There is no death... only a change in worlds
It is Valentine's Day at John Hopkin's High, and the disgruntled Tina Crocker is having the best day of her life as she performs at the school's largest talent show. She kills it. Literally. The moment she steps off stage: Tina Crocker croaks and ends up in... Dead School.
Entering a grotesque new world, she is greeted by a furious, hair-wobbling mentor who dispels her into the Spirit Guide division. But, unlike the rest of her class, she becomes the school's first Spirit Guide's Assistant while paired with the biggest floozy in the afterworld. Together, they are assigned to guide a living loser, in order to pass their course.
However, there is a light at the end of the tunnel... a rather long tunnel. Tina also meets a mysterious artist from the Suicide division, Alexei. And, somehow, their different breeds of awkward strangely click. As finals approach, Tina's focus has to switch or else a miserable reincarnated life awaits. Yeah, rest in peace, my ass...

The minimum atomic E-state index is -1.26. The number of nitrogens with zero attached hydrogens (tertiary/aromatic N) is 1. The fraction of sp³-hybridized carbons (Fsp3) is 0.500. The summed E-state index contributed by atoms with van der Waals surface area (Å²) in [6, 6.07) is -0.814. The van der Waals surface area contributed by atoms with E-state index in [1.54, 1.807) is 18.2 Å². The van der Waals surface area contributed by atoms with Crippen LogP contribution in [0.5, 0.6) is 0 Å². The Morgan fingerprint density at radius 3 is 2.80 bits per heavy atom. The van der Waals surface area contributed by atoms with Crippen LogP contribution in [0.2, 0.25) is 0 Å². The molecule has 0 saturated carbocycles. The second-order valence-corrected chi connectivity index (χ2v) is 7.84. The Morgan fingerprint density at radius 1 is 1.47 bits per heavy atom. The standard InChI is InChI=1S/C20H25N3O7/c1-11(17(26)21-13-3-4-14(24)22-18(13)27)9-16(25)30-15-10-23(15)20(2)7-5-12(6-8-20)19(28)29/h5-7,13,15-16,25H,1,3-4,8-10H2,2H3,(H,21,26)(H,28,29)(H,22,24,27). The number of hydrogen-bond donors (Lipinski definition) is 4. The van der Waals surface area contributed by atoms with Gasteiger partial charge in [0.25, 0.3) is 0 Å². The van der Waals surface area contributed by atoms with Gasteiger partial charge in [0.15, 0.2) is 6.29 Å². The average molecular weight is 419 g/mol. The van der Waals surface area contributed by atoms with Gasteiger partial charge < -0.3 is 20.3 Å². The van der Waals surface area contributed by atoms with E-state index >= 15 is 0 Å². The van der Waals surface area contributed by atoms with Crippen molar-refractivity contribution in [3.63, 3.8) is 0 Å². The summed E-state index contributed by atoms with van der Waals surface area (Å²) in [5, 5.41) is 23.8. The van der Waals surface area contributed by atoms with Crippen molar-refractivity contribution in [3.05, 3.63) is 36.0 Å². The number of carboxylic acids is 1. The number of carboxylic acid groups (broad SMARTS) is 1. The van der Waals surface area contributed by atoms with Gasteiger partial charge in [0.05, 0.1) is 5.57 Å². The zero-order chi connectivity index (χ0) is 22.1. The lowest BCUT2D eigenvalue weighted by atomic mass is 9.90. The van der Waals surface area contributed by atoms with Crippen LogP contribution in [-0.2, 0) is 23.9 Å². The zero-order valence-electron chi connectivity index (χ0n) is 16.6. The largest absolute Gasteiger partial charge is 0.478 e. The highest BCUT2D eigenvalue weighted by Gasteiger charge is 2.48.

Dead School is an unusual take on the afterlife. Tina dies after an accident at her high school talent show and instead of going to the perceived place for eternity, she’s sent to Dead School. Where it appears, she has already been numerous times and failed.
I have mixed feelings about this book. I really like the concept behind the story, but I found it to be somewhat confusing at times and I felt as though there were aspects of Tina’s life or lives, that should have been included to help clarify things. I also didn’t care much for the ending, but that’s just my own personal preferences showing. I did appreciate the humor that was scattered throughout and what the author did with Tina’s cat. I thought that was a nice touch.
In all, Dead School was creative in a way I hadn’t seen before and I can appreciate that. I think the author did a good job creating this whole other world, even if I found it confusing at times. The characters were the kind you either really like, or really dislike. Alexei was my favorite and I would have liked to know more about him even though it wasn’t his story.
Overall, this wasn’t a bad read. I don’t regret taking the time to read it and would suggest other people give it a shot of their own instead of just taking my word for it.